In praise of older women

I read a piece in the Guardian yesterday by Gaby Hinsliff about the rich detail of an older women’s story. She was, of course, talking about the latest Kate Winslett masterpeice, Mare of Easttown.

In case you missed this gem, let me bring you in on the secret. It’s a sublimely scripted TV drama about a middle-aged woman coming to terms with loss on a number of levels. This woman also happens to be a detective trying to solve two major cases – the abjuction of several young women and the murder of another in small town America. All of which has rocked the tight knit community she lives and works in. The characters are sensitively and realistically drawn and the acting is sublime. Not least, Winslett herself who gives a remarkable performance as Mare, a woman weighed down by guilt and grief.

If Mare of Eastown is a must watch, then Hinsliff’s article is a must read. Aside from addressing the all too familiar issue of allowing women to look their age on screen, it calls out the way older women’s stories are often overlooked despite their depth, drama and poignancy. Their longer lived lives give them experiences not yet open to someone younger. Experiences that have the capacity to move an audience – sometimes to tears, sometimes to laughter. Experiences that make them fallible and all the more interesting.

I’m not saying there’s no value in the stories of the young, just that there’s room enough for us all. More than that, there’s a need for both in a truly progressive society. What’s more, there are lots of mature women out there who want to hear about other women who are just like them. Real women, with real bodies and clutttered, chaotic lives. Whether that’s on the screen or in a book. But that message hasn’t always got through. It used to be almost impossible to find such stories on the screen but a few are now filtering through.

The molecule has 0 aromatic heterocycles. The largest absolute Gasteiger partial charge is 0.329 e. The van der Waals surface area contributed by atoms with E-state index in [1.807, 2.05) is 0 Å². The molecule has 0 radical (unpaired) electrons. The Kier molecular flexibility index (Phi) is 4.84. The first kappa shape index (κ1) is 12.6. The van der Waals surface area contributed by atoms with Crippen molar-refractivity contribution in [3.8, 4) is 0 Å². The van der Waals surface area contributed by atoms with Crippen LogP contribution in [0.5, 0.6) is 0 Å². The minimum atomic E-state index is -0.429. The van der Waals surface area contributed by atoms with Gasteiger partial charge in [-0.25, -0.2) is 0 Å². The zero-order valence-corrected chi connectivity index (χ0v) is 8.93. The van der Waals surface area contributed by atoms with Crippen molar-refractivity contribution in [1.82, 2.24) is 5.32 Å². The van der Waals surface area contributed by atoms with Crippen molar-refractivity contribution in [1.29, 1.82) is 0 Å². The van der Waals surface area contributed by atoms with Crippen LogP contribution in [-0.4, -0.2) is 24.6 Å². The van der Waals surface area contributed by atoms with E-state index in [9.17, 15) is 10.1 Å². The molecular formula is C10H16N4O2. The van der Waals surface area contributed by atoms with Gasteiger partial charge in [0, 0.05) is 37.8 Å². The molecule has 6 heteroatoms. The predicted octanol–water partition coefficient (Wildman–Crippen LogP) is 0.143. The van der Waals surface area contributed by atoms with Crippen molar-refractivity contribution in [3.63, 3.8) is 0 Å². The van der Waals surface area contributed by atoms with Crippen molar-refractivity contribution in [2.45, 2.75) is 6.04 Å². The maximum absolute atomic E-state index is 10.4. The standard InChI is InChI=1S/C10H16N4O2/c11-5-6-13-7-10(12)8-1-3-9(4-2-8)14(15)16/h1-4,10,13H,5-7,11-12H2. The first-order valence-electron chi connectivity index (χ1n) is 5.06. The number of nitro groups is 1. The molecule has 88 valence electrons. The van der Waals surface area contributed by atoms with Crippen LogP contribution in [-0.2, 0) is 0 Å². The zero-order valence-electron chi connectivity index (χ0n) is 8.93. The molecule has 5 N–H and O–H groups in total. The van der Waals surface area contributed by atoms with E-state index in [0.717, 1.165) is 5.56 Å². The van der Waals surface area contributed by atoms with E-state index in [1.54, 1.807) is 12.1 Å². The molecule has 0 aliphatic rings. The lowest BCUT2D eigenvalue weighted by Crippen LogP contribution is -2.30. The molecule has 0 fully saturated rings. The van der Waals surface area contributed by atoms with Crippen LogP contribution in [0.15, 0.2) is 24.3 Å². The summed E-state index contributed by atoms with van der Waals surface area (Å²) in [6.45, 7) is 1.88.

When it comes to books, I’ve been on a quest to find as many as I can. My most recent read was Beth Miller’s, The Missing Letters of Mrs Bright, an uplifting, bittersweet tale of a woman who walks out on a thirty-year marriage one morning in search of her old friend and a new life. It’s a great story.

I’m trying to do my own bit too. Being Netta Wilde is about fifty-year-old Annette Grey and her journey towards a better life. Like Mare, Annette is flawed. She’s a lonely, bitter woman who struggles to connect with her teenage children and has a habit of putting her own spin on certain memories. In many ways, she’s doing her best to cope with the cards she’s been dealt, albeit rather badly. She swears a bit, likes a dance when she’s had a drink, wants to be loved, and is quite partial to a bit of sex with the right person. Just a normal woman really. A mature woman, with a story to tell.

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